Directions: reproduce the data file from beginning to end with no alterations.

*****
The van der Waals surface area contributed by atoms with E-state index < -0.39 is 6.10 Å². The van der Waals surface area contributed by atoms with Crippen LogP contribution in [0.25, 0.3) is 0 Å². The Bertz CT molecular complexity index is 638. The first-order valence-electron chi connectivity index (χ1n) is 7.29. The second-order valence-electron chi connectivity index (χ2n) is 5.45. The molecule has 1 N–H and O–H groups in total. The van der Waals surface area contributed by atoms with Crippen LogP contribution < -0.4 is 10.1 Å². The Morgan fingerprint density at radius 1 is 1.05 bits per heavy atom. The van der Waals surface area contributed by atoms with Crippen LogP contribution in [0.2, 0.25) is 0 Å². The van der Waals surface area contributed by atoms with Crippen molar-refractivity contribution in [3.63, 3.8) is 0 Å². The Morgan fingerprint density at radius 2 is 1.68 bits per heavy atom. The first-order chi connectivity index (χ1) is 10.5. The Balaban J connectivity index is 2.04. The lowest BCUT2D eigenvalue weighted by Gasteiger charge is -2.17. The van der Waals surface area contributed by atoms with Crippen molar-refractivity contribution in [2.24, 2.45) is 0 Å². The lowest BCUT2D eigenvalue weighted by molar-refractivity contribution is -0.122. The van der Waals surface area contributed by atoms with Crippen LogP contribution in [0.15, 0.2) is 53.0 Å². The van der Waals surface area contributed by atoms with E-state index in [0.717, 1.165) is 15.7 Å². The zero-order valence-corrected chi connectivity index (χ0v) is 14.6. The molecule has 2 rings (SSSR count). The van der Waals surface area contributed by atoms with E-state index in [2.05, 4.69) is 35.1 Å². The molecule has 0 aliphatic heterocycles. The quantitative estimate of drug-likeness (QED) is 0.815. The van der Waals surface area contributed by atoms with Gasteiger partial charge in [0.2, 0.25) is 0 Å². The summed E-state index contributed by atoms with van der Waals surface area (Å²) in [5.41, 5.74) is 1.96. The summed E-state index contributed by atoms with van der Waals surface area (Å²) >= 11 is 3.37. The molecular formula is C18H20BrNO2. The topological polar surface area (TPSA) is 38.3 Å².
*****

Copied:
The van der Waals surface area contributed by atoms with E-state index < -0.39 is 6.10 Å². The van der Waals surface area contributed by atoms with Crippen LogP contribution in [0.25, 0.3) is 0 Å². The Bertz CT molecular complexity index is 638. The first-order valence-electron chi connectivity index (χ1n) is 7.29. The second-order valence-electron chi connectivity index (χ2n) is 5.45. The molecule has 1 N–H and O–H groups in total. The van der Waals surface area contributed by atoms with Crippen LogP contribution < -0.4 is 10.1 Å². The Morgan fingerprint density at radius 1 is 1.05 bits per heavy atom. The van der Waals surface area contributed by atoms with Crippen LogP contribution in [0.2, 0.25) is 0 Å². The van der Waals surface area contributed by atoms with Crippen molar-refractivity contribution in [3.63, 3.8) is 0 Å². The Morgan fingerprint density at radius 2 is 1.68 bits per heavy atom. The first-order chi connectivity index (χ1) is 10.5. The Balaban J connectivity index is 2.04. The lowest BCUT2D eigenvalue weighted by Gasteiger charge is -2.17. The van der Waals surface area contributed by atoms with Crippen molar-refractivity contribution in [2.24, 2.45) is 0 Å². The lowest BCUT2D eigenvalue weighted by molar-refractivity contribution is -0.122. The van der Waals surface area contributed by atoms with Crippen LogP contribution in [0.15, 0.2) is 53.0 Å². The van der Waals surface area contributed by atoms with E-state index in [0.717, 1.165) is 15.7 Å². The zero-order valence-corrected chi connectivity index (χ0v) is 14.6. The molecule has 2 rings (SSSR count). The van der Waals surface area contributed by atoms with E-state index in [2.05, 4.69) is 35.1 Å². The molecule has 0 aliphatic heterocycles. The quantitative estimate of drug-likeness (QED) is 0.815. The van der Waals surface area contributed by atoms with Gasteiger partial charge in [0.2, 0.25) is 0 Å². The summed E-state index contributed by atoms with van der Waals surface area (Å²) in [5.41, 5.74) is 1.96. The summed E-state index contributed by atoms with van der Waals surface area (Å²) >= 11 is 3.37. The molecular formula is C18H20BrNO2. The topological polar surface area (TPSA) is 38.3 Å².